December 13, 2013
Bitcoin reminds me of the old poem by Samuel Taylor Coleridge called The Rime of the Ancient Mariner, where he says 'Water water everywhere, and not a drop to drink'
While Bitcon value has gone from $50 to $1200+, most of us have been mere speculators. Very few have actually got Bitcoins and even fewer have transacted using a Bitcoin. Wall street analysts have predicted that the Bitcoin’s value might reach 10 to 100 times its current value (from $860 on 12th December 2013). Still people are reluctant to buy it. They are afraid if they will be able to freely sell it in their country. Many think that its a bubble, a ponzi scheme and they might lose money. They want to know what their Governments stand is? Are the banks allowed to trade in Bitcoins?
Somewhere along the way, we have gotten used to being regulated.
Lets accept the fact that Bitcoin's biggest strength is its decentralized, digital, and international form and shape. Yet, the currency is lacking mass adoption and is restricted to the privileged few. Even though there are so many ways, websites and means to mine, buy, sell bitcoins. Some experts believe that there is a big opportunity for governments to regulate this currency. Make it legitimate somehow. So we thought of looking at some of the countries which are seeing traction.
A proposal was put forth by 45 members of the swiss parliamentary group for digital sustainability (Pardigli), that calls on the Swiss government to evaluate the opportunities for utilization of Bitcoin by the country’s financial sector. It also seeks clarification on the Bitcoin’s legal standing with respect to VAT, securities and Anti-money laundering laws.
'Its (Pardigli's) members, coming from major parties such as SP, FDP, GLP and the Greens, have concluded that Bitcoin and comparable digital currencies not only pose risks, but also opportunities for Switzerland's financial sector. Furthermore, as Bitcoin is already in use as a means of payment in Switzerland, it makes sense to ensure legal certainty regarding money laundering laws and VAT,' said the group in a press statement.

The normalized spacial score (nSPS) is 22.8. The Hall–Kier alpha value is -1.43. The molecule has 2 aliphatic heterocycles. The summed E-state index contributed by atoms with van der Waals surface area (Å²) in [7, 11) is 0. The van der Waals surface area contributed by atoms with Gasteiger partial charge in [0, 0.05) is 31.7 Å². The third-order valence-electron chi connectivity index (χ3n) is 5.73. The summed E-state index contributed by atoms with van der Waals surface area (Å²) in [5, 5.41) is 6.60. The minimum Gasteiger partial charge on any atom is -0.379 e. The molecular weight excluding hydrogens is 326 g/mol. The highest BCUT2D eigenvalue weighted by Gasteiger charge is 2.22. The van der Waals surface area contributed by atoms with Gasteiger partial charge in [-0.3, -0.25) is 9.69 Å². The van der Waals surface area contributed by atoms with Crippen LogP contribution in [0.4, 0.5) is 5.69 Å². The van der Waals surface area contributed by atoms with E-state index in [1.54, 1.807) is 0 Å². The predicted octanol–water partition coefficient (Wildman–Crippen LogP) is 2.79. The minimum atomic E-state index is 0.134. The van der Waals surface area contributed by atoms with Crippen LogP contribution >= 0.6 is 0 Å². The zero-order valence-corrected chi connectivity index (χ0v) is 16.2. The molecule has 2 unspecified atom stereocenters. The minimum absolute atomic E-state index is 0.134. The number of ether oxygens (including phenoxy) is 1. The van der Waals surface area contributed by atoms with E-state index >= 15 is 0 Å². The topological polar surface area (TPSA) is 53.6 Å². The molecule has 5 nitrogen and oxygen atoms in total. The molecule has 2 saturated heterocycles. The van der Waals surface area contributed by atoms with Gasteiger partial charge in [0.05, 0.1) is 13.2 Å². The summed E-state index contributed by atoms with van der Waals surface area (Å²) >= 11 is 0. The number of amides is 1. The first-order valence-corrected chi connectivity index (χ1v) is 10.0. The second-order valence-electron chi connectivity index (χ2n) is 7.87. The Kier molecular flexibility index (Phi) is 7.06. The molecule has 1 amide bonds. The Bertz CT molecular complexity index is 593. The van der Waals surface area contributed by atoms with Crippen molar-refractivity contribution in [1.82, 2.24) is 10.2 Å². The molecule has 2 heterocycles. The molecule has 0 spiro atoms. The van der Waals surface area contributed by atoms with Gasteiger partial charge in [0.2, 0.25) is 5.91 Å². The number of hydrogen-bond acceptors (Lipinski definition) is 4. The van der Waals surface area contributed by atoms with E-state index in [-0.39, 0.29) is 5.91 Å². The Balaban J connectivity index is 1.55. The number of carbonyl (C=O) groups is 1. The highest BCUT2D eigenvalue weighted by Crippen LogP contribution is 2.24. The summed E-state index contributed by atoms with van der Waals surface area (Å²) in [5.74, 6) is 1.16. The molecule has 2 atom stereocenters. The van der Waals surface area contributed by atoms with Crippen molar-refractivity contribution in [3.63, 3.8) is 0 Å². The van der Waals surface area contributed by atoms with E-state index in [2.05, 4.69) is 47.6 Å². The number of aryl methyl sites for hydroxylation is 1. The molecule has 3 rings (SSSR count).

If everything goes as planned, Bitcoin could be practically recognized by Switzerland as a legitimate foreign currency. The move would drastically reduce legal uncertainty for Bitcoin users in Switzerland, mainly in the Swiss banking sector.
As soon as the Chinese buyers started buying Bitcoins in large numbers, there came the axe. China recently released a statement which essentially bans Chinese Banks and Financial institutions from conducting any business associated with Bitcoins. They said it was a Virtual Good and should not be treated as a form of virtual currency.
Individuals however are free to trade said the central bank but it highlighted some risks associated with Bitcoins such as: It is an attractive tool for Money Laundering, Risky in terms of investment due to its volatility and that it can be utilized by criminal gangs.
Within 60 mintutes of the release of this statement, the value of Bitcoin fell by 10% on BTCChina, one of the world’s biggest Bitcoin exchange.
There is a model developed by Brian Roemelle and some experts that shows a rather shocking result. Single Bitcoin values could reach above $10,000 if just 2% of Chinese and Indians buy and hold just a fraction of the Bitcoins that will be in final circulation for savings purpose. Bitcoin has to pass these kind of acid tests before it becomes a real currency. A Chinese man has apparently become China's first Bitcoin multi-millionaire.
Last week Baidu, China’s biggest internet portal reversed its stand and said it would no longer facilitate the use of bitcoins.
On 19th august 2013 the German Finance Ministry announced that Bitcoin is now essentially a ‘Unit of account’ and can be used for the purpose of tax and trading in the country. It is not classified as a foreign currency or e – money but stands as ‘private money’ which can be used in ‘multilateral clearing circles’, according to the ministry.